Chinese “internet-famous cities” find key to development 


This past winter, Harbin in northeast China’s Heilongjiang province just went viral, gaining huge fame on the internet as a tourism hot spot.

According to statistics released by a big data research institute under Chinese technology company Sina, information about Harbin’s tourism began surging in late December last year. The total online information exceeded 10 million pieces, a quadruple increase year-on-year.

Videos showcasing Harbin’s features spammed social media pages. They showed Oroqen people walking on the street, leading their reindeer and wearing traditional hats made of Siberian roe deer fur, plump arctic foxes curling docilely in the arms of tourists, with their eyes squinted to slits, as well as exquisite frozen pear slices and an artificial moon hanging above the St. Sophia Cathedral…

Driven by the social media buzz, Harbin’s offline tourism was equally prospering. According to big data analysis by Harbin’s culture and tourism bureau, during the three-day New Year holiday, the city welcomed a total of over 3 million visitors, generating 5.9 billion yuan ($821.11 million) in tourism revenue, 4.4 times and 7.9 times the figures from the same period last year, respectively. During the Spring Festival period, Harbin received more than 10 million tourists, with tourism revenue reaching 16.42 billion yuan, both all-time highs for the city.

Harbin’s popularity reminds people of other Chinese cities that have previously captured internet stardom: Chongqing, Changsha in Hunan, Zibo in Shandong, Litang in Sichuan…

Despite their distinct characteristics and varied styles, these cities have all drawn massive crowds of tourists with their diverse urban landscapes.

According to Wang Xin, associate dean of the National Institute of Advertising at the Communication University of China, cities can develop their iconic cultural concepts by uncovering and amplifying distinctive spatial and cultural activities based on existing perceptions of urban culture held by residents and visitors. These cultural concepts then spread widely through social media, attractingattention from people who are not present and giving first-hand experiences to those on site.

For instance, those who are not in Harbin can watch the city’s attractions online, and tourists to the city can share their first-hand experiences by posting photos on social media and more. This process exponentially attracts more tourists to spontaneously participate in the promotion of “internet-famous cities.”

How do “internet-famous cities” attract even more tourists? They have mastered the art. 

Quanzhou in southeast China’s Fujian province, the starting point of the ancient Maritime Silk Road, has leveraged its rich resources of intangible cultural heritage to launch an experiential activity that encourages visitors to not only appreciate the local marionette show but also try manipulating the marionettes themselves. 

Additionally, the city has opened night markets and increased evening performances by local troupes, expanding nighttime tourism options for visitors.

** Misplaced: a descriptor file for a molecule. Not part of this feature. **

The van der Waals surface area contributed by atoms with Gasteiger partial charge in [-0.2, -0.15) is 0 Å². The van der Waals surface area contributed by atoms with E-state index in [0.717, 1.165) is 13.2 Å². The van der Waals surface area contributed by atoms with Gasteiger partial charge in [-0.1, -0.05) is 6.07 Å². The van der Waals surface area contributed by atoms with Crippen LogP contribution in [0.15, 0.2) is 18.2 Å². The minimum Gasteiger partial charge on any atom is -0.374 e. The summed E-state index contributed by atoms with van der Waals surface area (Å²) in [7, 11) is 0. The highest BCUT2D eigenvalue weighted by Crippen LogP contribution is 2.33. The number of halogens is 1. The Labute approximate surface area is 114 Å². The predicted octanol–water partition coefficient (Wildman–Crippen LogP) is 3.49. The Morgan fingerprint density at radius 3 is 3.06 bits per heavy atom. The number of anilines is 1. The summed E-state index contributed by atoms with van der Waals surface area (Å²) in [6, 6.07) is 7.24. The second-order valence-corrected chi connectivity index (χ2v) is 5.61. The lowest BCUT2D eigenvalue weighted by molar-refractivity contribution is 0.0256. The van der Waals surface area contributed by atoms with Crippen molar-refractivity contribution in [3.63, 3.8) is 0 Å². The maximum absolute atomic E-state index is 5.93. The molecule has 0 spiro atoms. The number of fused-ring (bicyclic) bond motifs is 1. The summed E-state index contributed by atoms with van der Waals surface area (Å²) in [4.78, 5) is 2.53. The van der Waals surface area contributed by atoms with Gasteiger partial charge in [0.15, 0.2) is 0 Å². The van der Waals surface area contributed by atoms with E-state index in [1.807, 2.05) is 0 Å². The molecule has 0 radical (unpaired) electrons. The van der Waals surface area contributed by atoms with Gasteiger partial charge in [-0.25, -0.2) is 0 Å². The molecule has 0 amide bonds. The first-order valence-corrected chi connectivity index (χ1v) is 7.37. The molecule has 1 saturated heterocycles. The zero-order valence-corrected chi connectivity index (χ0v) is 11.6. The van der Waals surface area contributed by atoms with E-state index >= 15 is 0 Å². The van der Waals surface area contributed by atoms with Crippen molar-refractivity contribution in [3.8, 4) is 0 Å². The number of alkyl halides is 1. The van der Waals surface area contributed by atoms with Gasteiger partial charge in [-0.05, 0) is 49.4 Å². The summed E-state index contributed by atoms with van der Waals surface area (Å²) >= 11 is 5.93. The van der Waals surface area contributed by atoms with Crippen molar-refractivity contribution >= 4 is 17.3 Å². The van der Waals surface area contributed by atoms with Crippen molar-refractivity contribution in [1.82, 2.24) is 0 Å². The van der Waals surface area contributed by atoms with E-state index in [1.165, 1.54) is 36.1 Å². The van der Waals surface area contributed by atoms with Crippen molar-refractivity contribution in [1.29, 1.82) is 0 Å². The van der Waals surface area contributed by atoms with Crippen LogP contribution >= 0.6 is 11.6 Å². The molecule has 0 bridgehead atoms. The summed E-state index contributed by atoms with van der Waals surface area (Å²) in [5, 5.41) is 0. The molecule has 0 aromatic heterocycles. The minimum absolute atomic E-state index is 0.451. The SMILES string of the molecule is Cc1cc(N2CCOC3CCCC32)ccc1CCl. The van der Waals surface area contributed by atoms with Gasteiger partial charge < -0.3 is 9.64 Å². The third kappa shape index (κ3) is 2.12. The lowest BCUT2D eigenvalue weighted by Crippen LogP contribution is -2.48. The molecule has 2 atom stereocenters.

Dali Bai autonomous prefecture in southwest China’s Yunnan province, a renowned tourism destination now gaining fame on the internet, is currently cultivating an urban culture centered around coffee. Nowadays, visitors to Dali can not only admire the scenic Cangshan Mountains and Erhai Lake, but also savor different varieties of coffee to feel the charm of the “City of Coffee.”

For those cities that rose to internet fame through TV dramas and films, relevant governments have adopted creative approaches, blending the features of the cities with filming locations.

For instance, the web series “The Bad Kids” was filmed in the Chikan Old Street in Zhanjiang, Guangdong province. After the hit went sensational, the local government invited history and culture experts to train a volunteer service team, so that the team could share the rich history and cultural heritage of the old street with visitors.

Regardless of what propelled a city to internet stardom, it’s evident that “internet-famous cities” are all attempting to integrate culture and tourism. This allows tourists to take away more than just “buzzwords” and “catchphrases,” leaving them with deeper, more lasting memories.

How to convert online data traffic into long-term popularity and sustained development is a question every “internet-famous city” grapples with. Experts suggest that upholding a visitor-centric philosophy is paramount for a city to thrive in tourism. Providing comprehensive and thoughtful public services is crucial for retaining visitors.

“Service awareness is cultivated over the long term,” said Liu Simin, vice president of the tourism branch of the China Society for Futures Studies. While making short-term, intensive efforts to improve services for visitors can provide temporary relief during peak tourist seasons, an “internet-famous city” can only sustain long-term popularity by establishing an overall visitor-friendly environment and continually enhancing supporting amenities and public services.

Culture is the soul of a city. “When the online fame becomes a thing of the past, to retain visitor traffic and maintain lasting appeal, cities must focus on local culture and residents, as these are elements that cannot be replicated,” said Huang Zhuowei, associate professor at the School of Tourism Management, Sun Yat-sen University. He added it is important to develop non-mainstream attractions or those not driven by online trends.


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